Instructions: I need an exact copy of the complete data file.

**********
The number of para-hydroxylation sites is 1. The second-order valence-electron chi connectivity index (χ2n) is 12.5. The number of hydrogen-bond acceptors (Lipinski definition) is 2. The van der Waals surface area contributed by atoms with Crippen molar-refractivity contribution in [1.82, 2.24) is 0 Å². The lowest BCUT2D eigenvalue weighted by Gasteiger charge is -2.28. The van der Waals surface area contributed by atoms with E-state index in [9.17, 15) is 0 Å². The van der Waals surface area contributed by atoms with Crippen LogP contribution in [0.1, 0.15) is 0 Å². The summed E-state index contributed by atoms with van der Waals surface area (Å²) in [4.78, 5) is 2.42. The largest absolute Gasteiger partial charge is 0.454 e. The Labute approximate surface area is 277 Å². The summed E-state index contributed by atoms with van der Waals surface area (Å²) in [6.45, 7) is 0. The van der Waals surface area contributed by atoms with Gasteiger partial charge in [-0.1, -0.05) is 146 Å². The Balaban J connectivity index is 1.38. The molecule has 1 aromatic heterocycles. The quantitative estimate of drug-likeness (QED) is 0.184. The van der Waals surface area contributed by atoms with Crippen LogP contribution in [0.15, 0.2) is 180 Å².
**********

The number of para-hydroxylation sites is 1. The second-order valence-electron chi connectivity index (χ2n) is 12.5. The number of hydrogen-bond acceptors (Lipinski definition) is 2. The van der Waals surface area contributed by atoms with Crippen molar-refractivity contribution in [1.82, 2.24) is 0 Å². The lowest BCUT2D eigenvalue weighted by Gasteiger charge is -2.28. The van der Waals surface area contributed by atoms with E-state index in [9.17, 15) is 0 Å². The van der Waals surface area contributed by atoms with Crippen LogP contribution in [0.1, 0.15) is 0 Å². The summed E-state index contributed by atoms with van der Waals surface area (Å²) in [4.78, 5) is 2.42. The largest absolute Gasteiger partial charge is 0.454 e. The Labute approximate surface area is 277 Å². The summed E-state index contributed by atoms with van der Waals surface area (Å²) in [6.45, 7) is 0. The van der Waals surface area contributed by atoms with Gasteiger partial charge in [-0.1, -0.05) is 146 Å². The Balaban J connectivity index is 1.38. The molecule has 1 aromatic heterocycles. The quantitative estimate of drug-likeness (QED) is 0.184. The van der Waals surface area contributed by atoms with Crippen LogP contribution in [0.15, 0.2) is 180 Å².